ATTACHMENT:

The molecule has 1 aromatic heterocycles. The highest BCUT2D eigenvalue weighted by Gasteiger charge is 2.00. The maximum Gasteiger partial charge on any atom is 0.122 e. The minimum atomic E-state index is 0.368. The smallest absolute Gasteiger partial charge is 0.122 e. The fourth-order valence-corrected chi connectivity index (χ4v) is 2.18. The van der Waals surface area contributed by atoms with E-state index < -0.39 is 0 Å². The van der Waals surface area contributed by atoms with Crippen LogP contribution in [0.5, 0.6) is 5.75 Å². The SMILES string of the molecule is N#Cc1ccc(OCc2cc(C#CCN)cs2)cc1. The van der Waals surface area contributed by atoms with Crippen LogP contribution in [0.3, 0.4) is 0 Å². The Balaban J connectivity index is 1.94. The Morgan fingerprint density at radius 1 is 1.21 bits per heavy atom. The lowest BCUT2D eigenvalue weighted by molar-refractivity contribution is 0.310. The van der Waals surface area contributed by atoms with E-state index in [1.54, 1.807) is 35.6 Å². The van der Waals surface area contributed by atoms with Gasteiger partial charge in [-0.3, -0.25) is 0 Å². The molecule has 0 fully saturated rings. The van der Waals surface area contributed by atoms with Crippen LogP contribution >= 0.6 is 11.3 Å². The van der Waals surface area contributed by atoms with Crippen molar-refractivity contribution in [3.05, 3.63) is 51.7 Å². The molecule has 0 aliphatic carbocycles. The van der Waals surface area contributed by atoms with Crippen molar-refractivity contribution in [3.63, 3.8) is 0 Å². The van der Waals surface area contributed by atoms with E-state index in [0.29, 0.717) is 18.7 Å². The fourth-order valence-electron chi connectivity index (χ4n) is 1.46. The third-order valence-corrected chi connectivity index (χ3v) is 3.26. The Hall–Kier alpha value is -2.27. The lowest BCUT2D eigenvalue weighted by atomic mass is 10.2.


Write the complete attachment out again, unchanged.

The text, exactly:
The molecule has 1 aromatic heterocycles. The highest BCUT2D eigenvalue weighted by Gasteiger charge is 2.00. The maximum Gasteiger partial charge on any atom is 0.122 e. The minimum atomic E-state index is 0.368. The smallest absolute Gasteiger partial charge is 0.122 e. The fourth-order valence-corrected chi connectivity index (χ4v) is 2.18. The van der Waals surface area contributed by atoms with E-state index < -0.39 is 0 Å². The van der Waals surface area contributed by atoms with Crippen LogP contribution in [0.5, 0.6) is 5.75 Å². The SMILES string of the molecule is N#Cc1ccc(OCc2cc(C#CCN)cs2)cc1. The van der Waals surface area contributed by atoms with Crippen LogP contribution in [0.3, 0.4) is 0 Å². The Balaban J connectivity index is 1.94. The Morgan fingerprint density at radius 1 is 1.21 bits per heavy atom. The lowest BCUT2D eigenvalue weighted by molar-refractivity contribution is 0.310. The van der Waals surface area contributed by atoms with E-state index in [1.54, 1.807) is 35.6 Å². The van der Waals surface area contributed by atoms with Gasteiger partial charge in [-0.3, -0.25) is 0 Å². The molecule has 0 fully saturated rings. The van der Waals surface area contributed by atoms with Crippen LogP contribution >= 0.6 is 11.3 Å². The van der Waals surface area contributed by atoms with Crippen molar-refractivity contribution in [3.05, 3.63) is 51.7 Å². The molecule has 0 aliphatic carbocycles. The van der Waals surface area contributed by atoms with Crippen molar-refractivity contribution in [3.63, 3.8) is 0 Å². The van der Waals surface area contributed by atoms with E-state index in [0.29, 0.717) is 18.7 Å². The fourth-order valence-electron chi connectivity index (χ4n) is 1.46. The third-order valence-corrected chi connectivity index (χ3v) is 3.26. The Hall–Kier alpha value is -2.27. The lowest BCUT2D eigenvalue weighted by atomic mass is 10.2.